Thursday, January 23, 2020

PFF Position Becomes Front-Page News

Last year, our client, the Pulmonary Fibrosis Foundation (PFF), issued a position statement warning patients and providers against the dangers of unregulated stem cell therapies that often promise miraculous results but come with significant health risks. We pitched the statement to national media, and were happy to connect PFF’s Chief Medical Officer, Dr. Gregory Cosgrove, with a Washington Post reporter investigating the topic. Several months and conversations later, a front-page Washington Post article ran to educate readers of the hazards of unproven stem cell therapies, alongside an investigation into one organization offering these dangerous treatments.

While some stem cell treatments have been approved for other disease states, we hope this high-profile placement will drive awareness of the potential dangers of stem cell therapies for PF that are not part of regulated clinical trials.

Tuesday, January 21, 2020

First Alert Assists Departments in Community Risk Reduction Efforts

Community risk reduction (CRR) is an important part of fire safety education from the fire service. The inaugural Community Risk Reduction Week, occurring January 20-26, 2020, allows departments across the country to improve their community’s safety.

In honor of this event, First Alert and LCWA held a week-long alarm giveaway for departments participating in these efforts. As a result of industry relationships, LCWA received nearly 800 entries from across the country. Out of the hundreds who entered, five lucky fire departments were randomly chosen to each receive 50 carbon monoxide alarms.

The winning fire departments represent a wide array of entries from both career and volunteer departments across the country:

  • Elmwood Park Fire Department (Elmwood Park, Ill.)
  • Fillmore Fire Department (Fillmore, Wis.)
  • Flint Fire Department (Flint, Mich.)
  • New Boston Volunteer Fire Department (New Boston, Texas)
  • Plympton Fire Department (Plympton, Mass.)
First Alert’s support to improve carbon monoxide safety comes at a crucial time. The risk for CO poisoning significantly increases during the winter months, and according to the Centers for Disease Control and Prevention, more than 50,000 emergency room visits and over 430 deaths are attributed to CO poisoning in the U.S. each year, making it the leading cause of accidental poisoning deaths in the country.

To learn more about CO safety and how to keep your loved ones safe, visit

Tuesday, January 14, 2020

Bold and Beautiful: The Right Celebrity Cache Can Catapult Your Story

Celebrities are the ultimate influencers and can play an impactful role in a brand’s marketing strategy, elevating messages and reaching new audiences. But like Cinderella’s glass slipper, the right celebrity fit is vital to the story and there are many considerations as you develop the partnership:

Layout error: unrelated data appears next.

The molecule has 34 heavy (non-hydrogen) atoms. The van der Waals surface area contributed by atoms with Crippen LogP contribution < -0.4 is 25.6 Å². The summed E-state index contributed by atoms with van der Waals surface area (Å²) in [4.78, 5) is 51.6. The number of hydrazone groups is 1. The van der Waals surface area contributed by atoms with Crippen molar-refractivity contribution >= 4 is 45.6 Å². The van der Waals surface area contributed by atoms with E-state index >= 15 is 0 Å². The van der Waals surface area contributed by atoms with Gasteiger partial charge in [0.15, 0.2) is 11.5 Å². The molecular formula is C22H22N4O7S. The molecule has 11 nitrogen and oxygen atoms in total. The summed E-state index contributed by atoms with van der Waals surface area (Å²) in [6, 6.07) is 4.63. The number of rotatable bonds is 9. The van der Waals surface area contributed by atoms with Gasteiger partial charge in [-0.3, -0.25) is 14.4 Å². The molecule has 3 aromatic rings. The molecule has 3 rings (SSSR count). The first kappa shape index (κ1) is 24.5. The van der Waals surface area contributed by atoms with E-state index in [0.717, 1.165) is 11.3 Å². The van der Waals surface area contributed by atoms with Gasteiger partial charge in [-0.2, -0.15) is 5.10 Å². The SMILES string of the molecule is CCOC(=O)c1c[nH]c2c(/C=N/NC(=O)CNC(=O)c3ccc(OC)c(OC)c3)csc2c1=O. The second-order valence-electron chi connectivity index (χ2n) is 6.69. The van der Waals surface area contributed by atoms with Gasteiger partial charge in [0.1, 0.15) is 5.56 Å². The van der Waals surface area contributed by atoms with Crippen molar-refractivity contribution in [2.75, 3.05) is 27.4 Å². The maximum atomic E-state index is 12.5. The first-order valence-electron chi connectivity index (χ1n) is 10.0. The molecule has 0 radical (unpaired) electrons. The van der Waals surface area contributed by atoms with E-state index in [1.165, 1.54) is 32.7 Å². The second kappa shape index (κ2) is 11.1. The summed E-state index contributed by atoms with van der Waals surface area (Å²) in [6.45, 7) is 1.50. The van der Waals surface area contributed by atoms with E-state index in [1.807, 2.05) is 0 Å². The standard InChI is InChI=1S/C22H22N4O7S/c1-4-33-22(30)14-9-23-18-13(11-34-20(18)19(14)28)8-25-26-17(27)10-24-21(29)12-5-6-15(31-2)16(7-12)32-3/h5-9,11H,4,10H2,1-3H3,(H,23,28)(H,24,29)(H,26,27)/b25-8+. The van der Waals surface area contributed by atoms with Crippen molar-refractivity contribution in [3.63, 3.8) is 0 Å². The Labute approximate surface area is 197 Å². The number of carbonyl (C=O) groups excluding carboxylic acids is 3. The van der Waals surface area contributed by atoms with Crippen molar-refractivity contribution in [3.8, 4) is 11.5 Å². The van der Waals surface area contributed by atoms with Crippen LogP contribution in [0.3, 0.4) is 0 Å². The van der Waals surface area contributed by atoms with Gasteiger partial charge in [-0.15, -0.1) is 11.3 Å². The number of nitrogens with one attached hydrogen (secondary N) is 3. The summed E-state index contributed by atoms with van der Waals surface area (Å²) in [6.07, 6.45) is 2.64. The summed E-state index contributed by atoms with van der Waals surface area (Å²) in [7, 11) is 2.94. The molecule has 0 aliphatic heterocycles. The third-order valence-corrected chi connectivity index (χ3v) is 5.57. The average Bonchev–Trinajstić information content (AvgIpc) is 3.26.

• Time and Placement. First, outline all the potential services you’d like to use the celebrity for and how you’d like to amplify them. Do you want to shoot a video or six? Host an event? Turn a production day into multiple videos and images to be used across your broadcast and digital marketing plan.
  • Multiple Personalities: Celebrities take on the personas of their characters, so make sure to vet the storyline of their character(s), as well as their personal behavior to avoid any embarrassing controversies.
  • Script Permissions. As far in advance as possible, map out even basic key messages, location and scripting. This will come in handy during negotiations and will highlight any content that may need to be approved in advance by their studio. 
  • Amplify. Amplify. Amplify. Celebrities are pricey, so incorporate as much amplification as possible in order to get the most out of your budget.
From crafting DIY content for Trex with Kate Campbell to delivering fire safety messages for First Alert with Taylor Kinney, our focus is on maximizing the potential of these influencers to tell the best brand story to as many people as possible.

Wednesday, January 8, 2020

AASM Highlights Prevalence of Drowsy Driving

Drowsy driving is a serious public health concern. Each year in the U.S., drowsy driving causes an average of 328,000 motor vehicle accidents, including 6,400 fatal crashes, according to the AAA Foundation for Traffic Safety.

The American Academy of Sleep Medicine (AASM) conducted a consumer survey to determine the prevalence of drowsy driving among adults. The new survey found that 45% of adults have struggled to stay awake while driving.

In light of the survey results, LCWA conducted media outreach highlight the prevalence of drowsy driving and sharing tips from the AASM on how to prevent it.

LCWA secured drowsy driving coverage with numerous outlets, including The Washington Post, Seattle Times, SFGate, WebMD, HealthDay and U.S. News & World Report. Overall, this outreach increased awareness of the dangers of drowsy driving among consumers nationwide and earned more than 32.9 million impressions.